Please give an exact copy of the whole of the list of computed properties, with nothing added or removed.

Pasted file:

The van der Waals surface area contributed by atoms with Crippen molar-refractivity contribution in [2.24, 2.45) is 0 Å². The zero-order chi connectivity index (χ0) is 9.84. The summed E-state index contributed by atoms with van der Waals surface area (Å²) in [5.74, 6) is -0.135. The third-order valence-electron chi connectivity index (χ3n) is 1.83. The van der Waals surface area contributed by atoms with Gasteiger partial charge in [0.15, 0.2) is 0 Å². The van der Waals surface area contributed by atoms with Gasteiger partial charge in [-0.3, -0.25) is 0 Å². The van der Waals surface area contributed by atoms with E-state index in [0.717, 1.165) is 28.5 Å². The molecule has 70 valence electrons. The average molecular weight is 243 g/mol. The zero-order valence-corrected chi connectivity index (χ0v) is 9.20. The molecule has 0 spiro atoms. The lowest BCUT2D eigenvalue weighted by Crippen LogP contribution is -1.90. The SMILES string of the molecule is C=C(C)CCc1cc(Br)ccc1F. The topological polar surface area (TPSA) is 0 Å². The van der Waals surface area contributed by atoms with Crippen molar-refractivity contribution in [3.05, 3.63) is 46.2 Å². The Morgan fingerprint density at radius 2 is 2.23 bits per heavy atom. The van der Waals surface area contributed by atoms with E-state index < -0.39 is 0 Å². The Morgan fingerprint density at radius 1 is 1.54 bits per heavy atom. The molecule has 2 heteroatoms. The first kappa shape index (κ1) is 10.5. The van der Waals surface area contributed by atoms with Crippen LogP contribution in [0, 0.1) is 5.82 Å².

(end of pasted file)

The van der Waals surface area contributed by atoms with Crippen molar-refractivity contribution in [2.24, 2.45) is 0 Å². The zero-order chi connectivity index (χ0) is 9.84. The summed E-state index contributed by atoms with van der Waals surface area (Å²) in [5.74, 6) is -0.135. The third-order valence-electron chi connectivity index (χ3n) is 1.83. The van der Waals surface area contributed by atoms with Gasteiger partial charge in [0.15, 0.2) is 0 Å². The van der Waals surface area contributed by atoms with Gasteiger partial charge in [-0.3, -0.25) is 0 Å². The van der Waals surface area contributed by atoms with E-state index in [0.717, 1.165) is 28.5 Å². The molecule has 70 valence electrons. The average molecular weight is 243 g/mol. The zero-order valence-corrected chi connectivity index (χ0v) is 9.20. The molecule has 0 spiro atoms. The lowest BCUT2D eigenvalue weighted by Crippen LogP contribution is -1.90. The SMILES string of the molecule is C=C(C)CCc1cc(Br)ccc1F. The topological polar surface area (TPSA) is 0 Å². The van der Waals surface area contributed by atoms with Crippen molar-refractivity contribution in [3.05, 3.63) is 46.2 Å². The Morgan fingerprint density at radius 2 is 2.23 bits per heavy atom. The van der Waals surface area contributed by atoms with E-state index < -0.39 is 0 Å². The Morgan fingerprint density at radius 1 is 1.54 bits per heavy atom. The molecule has 2 heteroatoms. The first kappa shape index (κ1) is 10.5. The van der Waals surface area contributed by atoms with Crippen LogP contribution in [0, 0.1) is 5.82 Å².